Over dinner one night we had a very long and repetitive conversation about the sultan's mother. Apparently Turkish tour guides are very memorable and the Lewis children had to relate the following story (yet again--we've heard it several times now).
When the Lewises were in Turkey, in Topkapi palace, in the sultan's mother's room, their guide said,
"This is the room of the sultan's mother!"
Samuel, who, keep in mind, is two years old, exclaimed incredulously,
"Sultan's mother!? Nooo!"
If only, if only you could hear the boy's intonation. He starts with a low register and jumps to a high one with every other syllable. And since he's two it really came out more like this,
"thuTAN'S moTHA!? Nooo!"
For some reason he chose to break out that little catch phrase at dinner and for the next 15 minutes everyone else mimicked him and corrected each other's tones and pronunciation and told the story so many times so loudly that I eventually had to ban it from being said again that evening under serious threat of being sent to their rooms for the rest of their existence.
When we were in Turkey, in Topkapi palace, no less, our tour guide was equally memorable. We were taking a tour through the Harem where tour guides are mandatory and, thankfully, free.
Our group was so large that it was difficult to hear his explanation of each room. As we went through the tour we worked our way up to the front of the group so that we could better hear what our guide was saying. We found out that it didn't matter if we heard everything that he said as long as we heard at least one sentence sandwiched between two of his trademark statements, a very personal, non-pluralized statement that he used to address our group of 60 or so:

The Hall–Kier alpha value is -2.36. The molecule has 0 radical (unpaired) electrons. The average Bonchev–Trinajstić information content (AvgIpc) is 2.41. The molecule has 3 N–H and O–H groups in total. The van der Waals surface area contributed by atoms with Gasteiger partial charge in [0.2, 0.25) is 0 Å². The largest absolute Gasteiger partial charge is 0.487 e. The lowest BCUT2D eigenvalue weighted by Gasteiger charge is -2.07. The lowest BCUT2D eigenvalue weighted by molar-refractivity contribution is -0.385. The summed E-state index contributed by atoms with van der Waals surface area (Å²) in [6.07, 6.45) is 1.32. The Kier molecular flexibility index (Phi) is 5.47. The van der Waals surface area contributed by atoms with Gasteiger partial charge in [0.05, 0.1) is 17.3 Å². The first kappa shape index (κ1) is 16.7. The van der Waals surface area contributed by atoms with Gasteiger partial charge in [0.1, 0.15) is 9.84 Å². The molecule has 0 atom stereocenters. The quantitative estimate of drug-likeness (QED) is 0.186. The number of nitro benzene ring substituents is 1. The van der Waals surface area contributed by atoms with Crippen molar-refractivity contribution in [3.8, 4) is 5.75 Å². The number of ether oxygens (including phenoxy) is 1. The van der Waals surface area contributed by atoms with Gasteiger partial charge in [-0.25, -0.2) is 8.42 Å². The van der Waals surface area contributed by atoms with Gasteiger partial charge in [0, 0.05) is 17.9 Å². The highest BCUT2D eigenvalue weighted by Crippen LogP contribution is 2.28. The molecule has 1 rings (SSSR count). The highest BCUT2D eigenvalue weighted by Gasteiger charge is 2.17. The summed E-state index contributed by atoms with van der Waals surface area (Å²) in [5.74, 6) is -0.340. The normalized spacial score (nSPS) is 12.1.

"Yes, my guest!"
Ironically the room we most remember his various explanations of is the room of the sultan's mother.
"Yes, my guest," he said before walking us into the sultan's mother's room, "We are going to see the room of the mother of the sultan. The sultan's mother's room. Yes, my guest."
Then after walking us into the next room and he said, "Yes, my guest, we are in the room of the mother of the sultan. The room where the sultan's mother lives. Yes, my guest, the very room of the woman whose son is the sultan."
We spent the rest of that day mimicking the poor man.
"Yes, my guest, I am hungry. My stomach is rumbling. I need something to eat. I am famished. Yes, my guest, hunger is the feeling I have. What I feel is hunger. Yes, my guest."
We spent the rest of the next day mimicking him as well. We actually saw him at a McDonald's on the Asian side of Istanbul. Yes, we went to McDonald's in Turkey. Not very adventurous, I know, but remember that I am married to Andrew and he is not an adventurous eater. He's only recently begun to expand his palate and experiment with his foods. Plus, it was hot and we wanted ice cream. All the McDonald's that we saw in Istanbul had little walk-by ice cream booths at the front of their stores that sold only ice cream products so it was always very tempting to stop and grab one. Anyway, we had gone over to the Asian side just to say that we went over to the Asian side. Somehow it's just interesting to be able to continent-hop so quick and easily.
While we were at the McDonald's and still mercilessly imitating our tour guide, we saw him, which we thought was too ironic.
Two years and eight months later and we are still quoting that tour guide. So if you ever hear us answer each other (or if we accidentally answer you) with "Yes, my guest," at least you'll know why. Yes, my guest, and if we describe the same thing several times with minimal observations and slightly different wording you'll understand why.
**For more on our 2006 Turkey Trip, see here.**